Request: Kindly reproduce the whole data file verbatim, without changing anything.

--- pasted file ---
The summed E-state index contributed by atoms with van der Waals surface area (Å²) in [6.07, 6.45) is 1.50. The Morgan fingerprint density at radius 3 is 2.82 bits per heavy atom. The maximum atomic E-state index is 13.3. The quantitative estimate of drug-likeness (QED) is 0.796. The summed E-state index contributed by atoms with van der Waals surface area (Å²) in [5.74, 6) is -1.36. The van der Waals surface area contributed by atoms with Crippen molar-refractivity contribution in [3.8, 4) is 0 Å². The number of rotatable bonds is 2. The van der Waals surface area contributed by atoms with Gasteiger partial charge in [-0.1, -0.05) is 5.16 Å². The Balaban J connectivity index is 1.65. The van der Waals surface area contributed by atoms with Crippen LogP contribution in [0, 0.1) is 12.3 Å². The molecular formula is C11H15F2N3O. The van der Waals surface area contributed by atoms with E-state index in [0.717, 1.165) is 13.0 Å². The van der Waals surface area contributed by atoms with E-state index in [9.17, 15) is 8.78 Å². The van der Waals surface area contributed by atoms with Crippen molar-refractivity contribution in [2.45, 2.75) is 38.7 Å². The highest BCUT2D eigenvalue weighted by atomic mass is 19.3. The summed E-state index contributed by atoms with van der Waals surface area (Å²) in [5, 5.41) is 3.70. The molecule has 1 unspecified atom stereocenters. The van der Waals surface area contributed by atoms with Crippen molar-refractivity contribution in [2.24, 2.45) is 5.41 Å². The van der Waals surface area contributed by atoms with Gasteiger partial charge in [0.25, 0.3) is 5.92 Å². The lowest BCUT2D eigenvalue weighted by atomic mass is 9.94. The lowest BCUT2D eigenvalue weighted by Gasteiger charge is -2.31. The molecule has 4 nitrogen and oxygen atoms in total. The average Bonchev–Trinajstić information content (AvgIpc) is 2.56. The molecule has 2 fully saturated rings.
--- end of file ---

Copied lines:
The summed E-state index contributed by atoms with van der Waals surface area (Å²) in [6.07, 6.45) is 1.50. The Morgan fingerprint density at radius 3 is 2.82 bits per heavy atom. The maximum atomic E-state index is 13.3. The quantitative estimate of drug-likeness (QED) is 0.796. The summed E-state index contributed by atoms with van der Waals surface area (Å²) in [5.74, 6) is -1.36. The van der Waals surface area contributed by atoms with Crippen molar-refractivity contribution in [3.8, 4) is 0 Å². The number of rotatable bonds is 2. The van der Waals surface area contributed by atoms with Gasteiger partial charge in [-0.1, -0.05) is 5.16 Å². The Balaban J connectivity index is 1.65. The van der Waals surface area contributed by atoms with Crippen LogP contribution in [0, 0.1) is 12.3 Å². The molecular formula is C11H15F2N3O. The van der Waals surface area contributed by atoms with E-state index in [0.717, 1.165) is 13.0 Å². The van der Waals surface area contributed by atoms with E-state index in [9.17, 15) is 8.78 Å². The van der Waals surface area contributed by atoms with Crippen molar-refractivity contribution in [2.45, 2.75) is 38.7 Å². The highest BCUT2D eigenvalue weighted by atomic mass is 19.3. The summed E-state index contributed by atoms with van der Waals surface area (Å²) in [5, 5.41) is 3.70. The molecule has 1 unspecified atom stereocenters. The van der Waals surface area contributed by atoms with Crippen molar-refractivity contribution in [2.24, 2.45) is 5.41 Å². The van der Waals surface area contributed by atoms with Gasteiger partial charge in [0.25, 0.3) is 5.92 Å². The lowest BCUT2D eigenvalue weighted by atomic mass is 9.94. The lowest BCUT2D eigenvalue weighted by Gasteiger charge is -2.31. The molecule has 4 nitrogen and oxygen atoms in total. The average Bonchev–Trinajstić information content (AvgIpc) is 2.56. The molecule has 2 fully saturated rings.